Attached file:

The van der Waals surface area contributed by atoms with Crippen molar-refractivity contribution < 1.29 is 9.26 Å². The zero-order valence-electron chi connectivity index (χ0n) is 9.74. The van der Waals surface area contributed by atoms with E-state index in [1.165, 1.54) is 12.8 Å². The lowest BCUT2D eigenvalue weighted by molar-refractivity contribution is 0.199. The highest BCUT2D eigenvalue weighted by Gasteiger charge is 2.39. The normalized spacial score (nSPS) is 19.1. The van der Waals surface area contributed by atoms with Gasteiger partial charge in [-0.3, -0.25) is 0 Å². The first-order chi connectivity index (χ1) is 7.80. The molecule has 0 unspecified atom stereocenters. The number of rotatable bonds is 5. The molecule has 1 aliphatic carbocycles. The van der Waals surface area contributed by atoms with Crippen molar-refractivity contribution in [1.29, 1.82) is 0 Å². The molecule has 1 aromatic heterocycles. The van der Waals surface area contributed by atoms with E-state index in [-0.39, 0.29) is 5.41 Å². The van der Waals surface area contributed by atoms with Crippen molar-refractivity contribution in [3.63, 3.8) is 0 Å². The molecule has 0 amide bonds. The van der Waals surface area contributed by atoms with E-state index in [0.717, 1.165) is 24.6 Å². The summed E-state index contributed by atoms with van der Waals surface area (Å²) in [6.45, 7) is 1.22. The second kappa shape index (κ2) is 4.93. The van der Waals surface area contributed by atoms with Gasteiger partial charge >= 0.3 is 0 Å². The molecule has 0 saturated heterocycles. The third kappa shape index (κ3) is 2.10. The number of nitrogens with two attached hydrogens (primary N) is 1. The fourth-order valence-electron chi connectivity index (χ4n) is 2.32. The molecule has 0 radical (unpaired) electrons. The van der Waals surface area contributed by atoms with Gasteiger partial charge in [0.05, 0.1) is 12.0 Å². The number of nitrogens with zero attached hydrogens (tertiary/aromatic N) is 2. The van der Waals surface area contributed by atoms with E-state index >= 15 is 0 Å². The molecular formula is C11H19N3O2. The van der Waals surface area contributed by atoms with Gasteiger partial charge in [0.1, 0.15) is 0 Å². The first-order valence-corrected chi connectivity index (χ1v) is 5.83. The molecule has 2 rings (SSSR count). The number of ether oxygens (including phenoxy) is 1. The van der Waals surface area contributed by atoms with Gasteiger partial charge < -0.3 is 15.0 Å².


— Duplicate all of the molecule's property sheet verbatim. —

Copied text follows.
The van der Waals surface area contributed by atoms with Crippen molar-refractivity contribution < 1.29 is 9.26 Å². The zero-order valence-electron chi connectivity index (χ0n) is 9.74. The van der Waals surface area contributed by atoms with E-state index in [1.165, 1.54) is 12.8 Å². The lowest BCUT2D eigenvalue weighted by molar-refractivity contribution is 0.199. The highest BCUT2D eigenvalue weighted by Gasteiger charge is 2.39. The normalized spacial score (nSPS) is 19.1. The van der Waals surface area contributed by atoms with Gasteiger partial charge in [-0.3, -0.25) is 0 Å². The first-order chi connectivity index (χ1) is 7.80. The molecule has 0 unspecified atom stereocenters. The number of rotatable bonds is 5. The molecule has 1 aliphatic carbocycles. The van der Waals surface area contributed by atoms with Crippen molar-refractivity contribution in [1.29, 1.82) is 0 Å². The molecule has 1 aromatic heterocycles. The van der Waals surface area contributed by atoms with E-state index in [-0.39, 0.29) is 5.41 Å². The van der Waals surface area contributed by atoms with Crippen molar-refractivity contribution in [3.63, 3.8) is 0 Å². The molecule has 0 amide bonds. The van der Waals surface area contributed by atoms with E-state index in [0.717, 1.165) is 24.6 Å². The summed E-state index contributed by atoms with van der Waals surface area (Å²) in [6.45, 7) is 1.22. The second kappa shape index (κ2) is 4.93. The van der Waals surface area contributed by atoms with Gasteiger partial charge >= 0.3 is 0 Å². The molecule has 0 saturated heterocycles. The third kappa shape index (κ3) is 2.10. The number of nitrogens with two attached hydrogens (primary N) is 1. The fourth-order valence-electron chi connectivity index (χ4n) is 2.32. The molecule has 0 radical (unpaired) electrons. The van der Waals surface area contributed by atoms with Gasteiger partial charge in [0.05, 0.1) is 12.0 Å². The number of nitrogens with zero attached hydrogens (tertiary/aromatic N) is 2. The van der Waals surface area contributed by atoms with E-state index >= 15 is 0 Å². The molecular formula is C11H19N3O2. The van der Waals surface area contributed by atoms with Gasteiger partial charge in [0.1, 0.15) is 0 Å². The first-order valence-corrected chi connectivity index (χ1v) is 5.83. The molecule has 2 rings (SSSR count). The number of ether oxygens (including phenoxy) is 1. The van der Waals surface area contributed by atoms with Gasteiger partial charge < -0.3 is 15.0 Å².